The implementation of the MOOC architecture is comprised of several libraries.   In addition to the MOOC library itself, the MOOC architecture requires an acnet library, t-clock library, and an ssm library.   The acnet library source code is in CVS on crusher with the shortcut "acnet".   This library implements the acnet protocol support upon which MOOC implements the higher-level protocols.   The acnet library depends on the presence of some hardware called an SSM which it intetacts with via the ssm library.   The ssm library source code is in CVS on crusher with the shortcut "ssm".   The SSM hardware is no longer available, so typicaly a virtual SSM is used.   But until the calls to the ssm library are removed from the acnet library FEs will need to load the ssm library.   To support services like REDAT on event MOOC also needs to be able to recieve t-clock events.   The reception of T-clock events requires a t-clock support library along with any hardware required by the library.   The common means of recieving hardware t-clock are the VUCD/VXIUCD, IPUCD, and SLD.  The VUCD/VXIUCD and IPUCD are supported by a single library, whose source code is in CVS on crusher with the shortcut "vucd".   The SLD is supported by a diferent library, whose source code is in CVS on crusher with the shortcut "sld".   The sld library depends on several other llibraries.  Ask Rich Neswold for details.  The two t-clock libraries provide the (mostly) the same set of interface routines, so that a FE programmer merely loads the library matching is hardware his hardware before loading the MOOC library.   There is one module libmooc++ which allows the FE programmer to load it as one big monolith that comprises all MOOC architecture object code.   This module is built by along with the mooc library proper and assumes that the FE is using a VUCD/VXIUCD or a IPUCD.   The MOOC library itself is in CVS on crusher with the shortcut "mooc".   All of these libraries are built for multiple processors and installed on fecode-bd in the standard way.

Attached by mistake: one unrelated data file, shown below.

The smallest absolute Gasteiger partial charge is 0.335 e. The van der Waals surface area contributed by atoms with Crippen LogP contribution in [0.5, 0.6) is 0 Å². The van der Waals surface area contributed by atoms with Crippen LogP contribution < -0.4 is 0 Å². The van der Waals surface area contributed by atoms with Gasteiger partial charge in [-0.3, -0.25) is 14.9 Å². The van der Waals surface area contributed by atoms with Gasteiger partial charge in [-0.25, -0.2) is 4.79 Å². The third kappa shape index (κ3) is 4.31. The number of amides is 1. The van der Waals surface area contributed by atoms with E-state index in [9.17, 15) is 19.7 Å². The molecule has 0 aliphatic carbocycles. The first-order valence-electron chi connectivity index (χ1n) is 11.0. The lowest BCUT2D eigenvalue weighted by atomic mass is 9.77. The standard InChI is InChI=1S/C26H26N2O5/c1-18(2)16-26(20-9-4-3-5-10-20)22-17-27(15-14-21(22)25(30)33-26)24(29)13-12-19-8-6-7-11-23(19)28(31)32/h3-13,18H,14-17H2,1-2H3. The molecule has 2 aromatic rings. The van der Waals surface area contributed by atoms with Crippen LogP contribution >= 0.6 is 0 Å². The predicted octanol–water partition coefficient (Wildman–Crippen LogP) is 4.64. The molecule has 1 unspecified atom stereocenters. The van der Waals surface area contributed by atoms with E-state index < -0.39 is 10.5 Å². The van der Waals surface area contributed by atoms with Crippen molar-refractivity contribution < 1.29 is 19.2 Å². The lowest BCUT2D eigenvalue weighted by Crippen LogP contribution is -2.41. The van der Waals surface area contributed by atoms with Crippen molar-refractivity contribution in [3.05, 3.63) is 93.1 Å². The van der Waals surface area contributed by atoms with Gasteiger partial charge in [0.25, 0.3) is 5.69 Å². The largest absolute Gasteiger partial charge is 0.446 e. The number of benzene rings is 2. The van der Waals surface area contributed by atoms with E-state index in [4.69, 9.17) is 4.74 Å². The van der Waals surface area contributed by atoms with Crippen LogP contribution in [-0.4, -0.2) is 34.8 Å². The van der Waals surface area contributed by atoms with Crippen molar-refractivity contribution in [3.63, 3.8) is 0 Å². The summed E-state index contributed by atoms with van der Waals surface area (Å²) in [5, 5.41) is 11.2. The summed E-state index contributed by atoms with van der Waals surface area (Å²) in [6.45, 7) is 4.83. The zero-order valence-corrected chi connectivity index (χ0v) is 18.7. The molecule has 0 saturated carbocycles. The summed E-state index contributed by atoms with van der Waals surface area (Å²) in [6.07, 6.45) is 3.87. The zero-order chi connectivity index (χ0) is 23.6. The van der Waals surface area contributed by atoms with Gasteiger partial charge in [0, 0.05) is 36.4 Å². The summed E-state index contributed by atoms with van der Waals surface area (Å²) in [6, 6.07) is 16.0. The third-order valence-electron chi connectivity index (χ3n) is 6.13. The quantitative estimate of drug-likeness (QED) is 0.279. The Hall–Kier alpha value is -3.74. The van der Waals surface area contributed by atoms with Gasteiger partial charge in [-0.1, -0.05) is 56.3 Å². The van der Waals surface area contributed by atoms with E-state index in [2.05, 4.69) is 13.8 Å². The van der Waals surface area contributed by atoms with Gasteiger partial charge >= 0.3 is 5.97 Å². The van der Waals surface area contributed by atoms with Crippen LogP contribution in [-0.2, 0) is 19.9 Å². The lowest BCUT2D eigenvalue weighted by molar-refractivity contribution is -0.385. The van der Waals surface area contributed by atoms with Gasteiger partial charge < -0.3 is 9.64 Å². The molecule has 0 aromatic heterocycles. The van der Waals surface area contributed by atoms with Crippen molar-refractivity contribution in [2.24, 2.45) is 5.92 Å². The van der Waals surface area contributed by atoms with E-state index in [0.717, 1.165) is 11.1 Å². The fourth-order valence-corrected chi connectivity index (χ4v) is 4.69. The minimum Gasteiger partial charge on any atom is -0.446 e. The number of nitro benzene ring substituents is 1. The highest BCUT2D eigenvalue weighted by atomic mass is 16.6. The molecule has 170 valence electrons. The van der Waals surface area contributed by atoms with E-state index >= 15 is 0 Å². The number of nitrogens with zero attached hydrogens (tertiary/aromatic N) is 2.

What is MOOCAN?

MOOCAN was the composition of two things some generally useful improvements to MOOC and code implementing the MOOC AN class callbacks.   MOOCAN used to be a seperate project with its own build and source code.    MOOCAN's product was a big monolith like libmooc++ which contained all MOOC architecture object code along with the AN class code.   This created two difficulties.   First, MOOCAN was frequently not rebuilt when the components of its monolith changed.   Second, the controls department was maintaining code, i.e., the AN class code, which it did not have any expertise in.